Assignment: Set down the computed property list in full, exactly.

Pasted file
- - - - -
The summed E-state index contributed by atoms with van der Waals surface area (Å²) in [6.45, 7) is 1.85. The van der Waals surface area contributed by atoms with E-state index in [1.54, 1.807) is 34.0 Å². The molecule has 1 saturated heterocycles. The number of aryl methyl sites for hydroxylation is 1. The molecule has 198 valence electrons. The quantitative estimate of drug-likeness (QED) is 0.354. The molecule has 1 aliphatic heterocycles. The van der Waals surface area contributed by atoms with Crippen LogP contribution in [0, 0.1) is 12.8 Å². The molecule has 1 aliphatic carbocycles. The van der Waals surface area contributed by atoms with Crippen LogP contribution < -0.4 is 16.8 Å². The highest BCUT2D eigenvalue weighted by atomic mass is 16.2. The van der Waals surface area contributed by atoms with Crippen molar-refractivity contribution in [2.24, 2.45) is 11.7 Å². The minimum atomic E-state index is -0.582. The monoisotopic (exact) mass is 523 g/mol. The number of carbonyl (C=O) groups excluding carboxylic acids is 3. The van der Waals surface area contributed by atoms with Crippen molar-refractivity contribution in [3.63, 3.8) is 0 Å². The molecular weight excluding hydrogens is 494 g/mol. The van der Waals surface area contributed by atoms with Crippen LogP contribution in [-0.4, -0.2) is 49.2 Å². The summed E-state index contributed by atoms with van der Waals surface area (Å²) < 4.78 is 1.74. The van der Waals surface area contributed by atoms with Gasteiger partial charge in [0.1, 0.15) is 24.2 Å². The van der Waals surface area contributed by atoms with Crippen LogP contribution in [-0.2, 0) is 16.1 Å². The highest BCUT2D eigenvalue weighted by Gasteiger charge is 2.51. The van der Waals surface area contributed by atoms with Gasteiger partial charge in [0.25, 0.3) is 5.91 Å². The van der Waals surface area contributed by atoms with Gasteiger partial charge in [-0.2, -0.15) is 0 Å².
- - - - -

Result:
The summed E-state index contributed by atoms with van der Waals surface area (Å²) in [6.45, 7) is 1.85. The van der Waals surface area contributed by atoms with E-state index in [1.54, 1.807) is 34.0 Å². The molecule has 1 saturated heterocycles. The number of aryl methyl sites for hydroxylation is 1. The molecule has 198 valence electrons. The quantitative estimate of drug-likeness (QED) is 0.354. The molecule has 1 aliphatic heterocycles. The van der Waals surface area contributed by atoms with Crippen LogP contribution in [0, 0.1) is 12.8 Å². The molecule has 1 aliphatic carbocycles. The van der Waals surface area contributed by atoms with Crippen LogP contribution < -0.4 is 16.8 Å². The highest BCUT2D eigenvalue weighted by atomic mass is 16.2. The van der Waals surface area contributed by atoms with Crippen molar-refractivity contribution in [2.24, 2.45) is 11.7 Å². The minimum atomic E-state index is -0.582. The monoisotopic (exact) mass is 523 g/mol. The number of carbonyl (C=O) groups excluding carboxylic acids is 3. The van der Waals surface area contributed by atoms with Crippen molar-refractivity contribution in [3.63, 3.8) is 0 Å². The molecular weight excluding hydrogens is 494 g/mol. The van der Waals surface area contributed by atoms with Crippen LogP contribution in [-0.4, -0.2) is 49.2 Å². The summed E-state index contributed by atoms with van der Waals surface area (Å²) < 4.78 is 1.74. The van der Waals surface area contributed by atoms with Gasteiger partial charge in [0.1, 0.15) is 24.2 Å². The van der Waals surface area contributed by atoms with Crippen LogP contribution in [-0.2, 0) is 16.1 Å². The highest BCUT2D eigenvalue weighted by Gasteiger charge is 2.51. The van der Waals surface area contributed by atoms with Gasteiger partial charge in [0.25, 0.3) is 5.91 Å². The van der Waals surface area contributed by atoms with Gasteiger partial charge in [-0.2, -0.15) is 0 Å².